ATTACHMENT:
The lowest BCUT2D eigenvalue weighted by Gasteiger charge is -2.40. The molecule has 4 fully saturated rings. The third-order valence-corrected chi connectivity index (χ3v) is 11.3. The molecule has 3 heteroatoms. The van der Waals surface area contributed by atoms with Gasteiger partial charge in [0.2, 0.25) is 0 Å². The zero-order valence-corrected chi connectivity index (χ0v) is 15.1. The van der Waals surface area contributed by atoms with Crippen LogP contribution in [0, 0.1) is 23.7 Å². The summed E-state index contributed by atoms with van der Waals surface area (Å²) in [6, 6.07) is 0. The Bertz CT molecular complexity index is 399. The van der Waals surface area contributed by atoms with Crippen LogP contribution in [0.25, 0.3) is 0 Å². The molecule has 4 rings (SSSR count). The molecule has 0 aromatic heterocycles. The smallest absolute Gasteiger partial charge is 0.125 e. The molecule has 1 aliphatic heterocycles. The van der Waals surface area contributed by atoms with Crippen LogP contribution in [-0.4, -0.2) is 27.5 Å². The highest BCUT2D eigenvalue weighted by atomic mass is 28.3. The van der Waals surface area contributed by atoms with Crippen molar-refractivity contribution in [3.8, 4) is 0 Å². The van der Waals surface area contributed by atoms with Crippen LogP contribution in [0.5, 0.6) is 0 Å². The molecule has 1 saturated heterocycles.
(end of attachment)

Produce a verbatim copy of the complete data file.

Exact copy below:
The lowest BCUT2D eigenvalue weighted by Gasteiger charge is -2.40. The molecule has 4 fully saturated rings. The third-order valence-corrected chi connectivity index (χ3v) is 11.3. The molecule has 3 heteroatoms. The van der Waals surface area contributed by atoms with Gasteiger partial charge in [0.2, 0.25) is 0 Å². The zero-order valence-corrected chi connectivity index (χ0v) is 15.1. The van der Waals surface area contributed by atoms with Crippen LogP contribution in [0, 0.1) is 23.7 Å². The summed E-state index contributed by atoms with van der Waals surface area (Å²) in [6, 6.07) is 0. The Bertz CT molecular complexity index is 399. The van der Waals surface area contributed by atoms with Crippen LogP contribution in [0.25, 0.3) is 0 Å². The molecule has 4 rings (SSSR count). The molecule has 0 aromatic heterocycles. The smallest absolute Gasteiger partial charge is 0.125 e. The molecule has 1 aliphatic heterocycles. The van der Waals surface area contributed by atoms with Crippen LogP contribution in [-0.4, -0.2) is 27.5 Å². The highest BCUT2D eigenvalue weighted by atomic mass is 28.3. The van der Waals surface area contributed by atoms with Crippen molar-refractivity contribution in [3.8, 4) is 0 Å². The van der Waals surface area contributed by atoms with Crippen LogP contribution in [0.5, 0.6) is 0 Å². The molecule has 1 saturated heterocycles.